Canadian pleads guilty to terrorism charges in U.S., connected to Tamil Tigers
BROOKLYN, N.Y. – A Canadian man has pleaded guilty in the United States to two terrorism offences in connection with the Tamil Tigers.
Piratheepan Nadarajah, from Brampton, Ont., admitted to a conspiracy to acquire anti-aircraft missiles and attempting to provide material support to a foreign terrorist organization.
Online court records, updated Wednesday, show that Nadarajah pleaded guilty last week in New York to the two counts.
His sentencing is scheduled for Jan. 31, 2014.
Prosecutors alleged Nadarajah and co-conspirators negotiated with an undercover FBI agent to buy and export $1 million of high-powered weapons and military equipment for the Tamil Tigers.
Nadarajah was extradited last year alongside Suresh Sriskandarajah, who pleaded guilty in July to conspiring to provide material support to the Tamil Tigers.
Prosecutors want Sriskandarajah, known as “Waterloo Suresh,” to serve the maximum sentence of 15 years, while he is arguing for time served.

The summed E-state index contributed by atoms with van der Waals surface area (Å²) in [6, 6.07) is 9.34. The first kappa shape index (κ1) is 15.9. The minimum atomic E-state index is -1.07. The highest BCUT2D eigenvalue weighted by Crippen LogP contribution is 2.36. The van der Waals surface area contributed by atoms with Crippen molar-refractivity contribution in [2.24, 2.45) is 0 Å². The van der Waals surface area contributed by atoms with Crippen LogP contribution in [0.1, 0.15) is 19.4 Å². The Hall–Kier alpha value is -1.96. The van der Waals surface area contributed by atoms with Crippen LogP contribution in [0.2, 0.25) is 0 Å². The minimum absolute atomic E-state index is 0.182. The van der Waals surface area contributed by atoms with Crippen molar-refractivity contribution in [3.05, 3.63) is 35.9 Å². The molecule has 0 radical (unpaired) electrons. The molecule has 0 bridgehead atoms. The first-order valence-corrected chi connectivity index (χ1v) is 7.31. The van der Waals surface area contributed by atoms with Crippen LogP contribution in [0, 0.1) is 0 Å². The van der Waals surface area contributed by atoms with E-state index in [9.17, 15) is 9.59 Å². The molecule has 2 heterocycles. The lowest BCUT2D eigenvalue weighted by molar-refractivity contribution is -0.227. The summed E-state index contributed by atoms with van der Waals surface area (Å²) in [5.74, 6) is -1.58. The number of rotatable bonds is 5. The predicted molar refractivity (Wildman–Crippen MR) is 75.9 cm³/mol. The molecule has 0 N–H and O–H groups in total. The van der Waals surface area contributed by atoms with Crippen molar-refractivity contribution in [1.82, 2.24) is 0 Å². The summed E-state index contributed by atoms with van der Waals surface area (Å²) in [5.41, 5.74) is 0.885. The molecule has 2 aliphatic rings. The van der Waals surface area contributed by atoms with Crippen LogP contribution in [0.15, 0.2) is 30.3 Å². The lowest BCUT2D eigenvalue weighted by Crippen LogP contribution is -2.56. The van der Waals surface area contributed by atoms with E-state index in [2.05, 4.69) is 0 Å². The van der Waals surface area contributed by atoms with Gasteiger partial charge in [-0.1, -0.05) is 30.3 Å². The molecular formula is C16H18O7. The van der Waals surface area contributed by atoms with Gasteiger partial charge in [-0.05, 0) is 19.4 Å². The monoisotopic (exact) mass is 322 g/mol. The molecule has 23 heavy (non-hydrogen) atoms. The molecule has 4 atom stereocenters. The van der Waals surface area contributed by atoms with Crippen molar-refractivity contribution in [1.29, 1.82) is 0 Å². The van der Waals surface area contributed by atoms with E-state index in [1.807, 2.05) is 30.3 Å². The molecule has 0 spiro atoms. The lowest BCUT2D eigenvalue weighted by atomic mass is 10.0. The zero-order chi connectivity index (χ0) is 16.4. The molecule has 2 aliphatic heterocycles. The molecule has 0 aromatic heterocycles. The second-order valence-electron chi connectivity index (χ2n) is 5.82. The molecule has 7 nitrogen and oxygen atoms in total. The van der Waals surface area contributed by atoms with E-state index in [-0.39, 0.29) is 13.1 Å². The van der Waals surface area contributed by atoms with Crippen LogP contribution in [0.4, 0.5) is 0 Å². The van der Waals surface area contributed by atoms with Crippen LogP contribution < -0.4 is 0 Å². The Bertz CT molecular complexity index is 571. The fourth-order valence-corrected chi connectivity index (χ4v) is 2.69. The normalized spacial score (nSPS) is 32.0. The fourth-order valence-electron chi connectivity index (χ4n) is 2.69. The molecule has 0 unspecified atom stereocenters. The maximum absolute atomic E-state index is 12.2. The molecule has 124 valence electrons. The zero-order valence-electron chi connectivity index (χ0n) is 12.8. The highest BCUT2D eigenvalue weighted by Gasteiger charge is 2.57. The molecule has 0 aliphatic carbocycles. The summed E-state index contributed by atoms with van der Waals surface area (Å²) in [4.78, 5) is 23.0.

Sriskandarajah is due to be sentenced on Oct. 28.
The two men were arrested in Ontario in 2006 and freed on bail in 2009 during extradition proceedings. They appealed their extraditions all the way up to the Supreme Court of Canada and only after they lost those bids in December 2012 were they sent to the U.S.
Several co-conspirators have also been convicted of terrorism offences.
Last year an Ontario man was sentenced to time served for his role in the group. Ramanan Mylvaganam was a computer engineering student at the University of Waterloo and he pleaded guilty in the U.S. to conspiring to provide material support to a foreign terrorist organization.
The arrests followed a joint investigation by the FBI and the RCMP into an alleged plot to buy weapons, launder money through front charities and smuggle equipment to the rebel group.
The Tamil Tigers, notorious for suicide bombings and political assassinations in their fight for an independent homeland in Sri Lanka, were declared a terrorist organization by the U.S. in 1997 and by Canada in 2006.
© 2013 The Canadian Press